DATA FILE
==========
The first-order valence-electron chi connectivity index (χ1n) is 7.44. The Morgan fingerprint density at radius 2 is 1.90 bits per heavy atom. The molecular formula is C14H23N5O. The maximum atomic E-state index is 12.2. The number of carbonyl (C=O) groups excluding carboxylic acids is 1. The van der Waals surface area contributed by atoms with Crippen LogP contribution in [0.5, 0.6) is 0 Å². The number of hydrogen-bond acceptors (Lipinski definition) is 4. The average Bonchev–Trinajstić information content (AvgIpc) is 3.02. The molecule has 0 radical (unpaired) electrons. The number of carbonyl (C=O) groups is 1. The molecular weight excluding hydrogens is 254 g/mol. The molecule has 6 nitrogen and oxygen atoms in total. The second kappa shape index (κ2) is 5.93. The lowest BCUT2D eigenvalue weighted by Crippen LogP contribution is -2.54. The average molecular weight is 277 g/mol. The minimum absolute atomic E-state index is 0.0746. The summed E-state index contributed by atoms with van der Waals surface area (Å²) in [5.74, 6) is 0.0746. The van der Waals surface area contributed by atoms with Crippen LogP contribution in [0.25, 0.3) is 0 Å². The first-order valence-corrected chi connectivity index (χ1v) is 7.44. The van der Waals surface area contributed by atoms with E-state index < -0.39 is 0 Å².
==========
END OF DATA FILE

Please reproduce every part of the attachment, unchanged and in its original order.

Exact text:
The first-order valence-electron chi connectivity index (χ1n) is 7.44. The Morgan fingerprint density at radius 2 is 1.90 bits per heavy atom. The molecular formula is C14H23N5O. The maximum atomic E-state index is 12.2. The number of carbonyl (C=O) groups excluding carboxylic acids is 1. The van der Waals surface area contributed by atoms with Crippen LogP contribution in [0.5, 0.6) is 0 Å². The number of hydrogen-bond acceptors (Lipinski definition) is 4. The average Bonchev–Trinajstić information content (AvgIpc) is 3.02. The molecule has 0 radical (unpaired) electrons. The number of carbonyl (C=O) groups is 1. The molecular weight excluding hydrogens is 254 g/mol. The molecule has 6 nitrogen and oxygen atoms in total. The second kappa shape index (κ2) is 5.93. The lowest BCUT2D eigenvalue weighted by Crippen LogP contribution is -2.54. The average molecular weight is 277 g/mol. The minimum absolute atomic E-state index is 0.0746. The summed E-state index contributed by atoms with van der Waals surface area (Å²) in [5.74, 6) is 0.0746. The van der Waals surface area contributed by atoms with Crippen LogP contribution in [0.25, 0.3) is 0 Å². The first-order valence-corrected chi connectivity index (χ1v) is 7.44. The van der Waals surface area contributed by atoms with E-state index < -0.39 is 0 Å².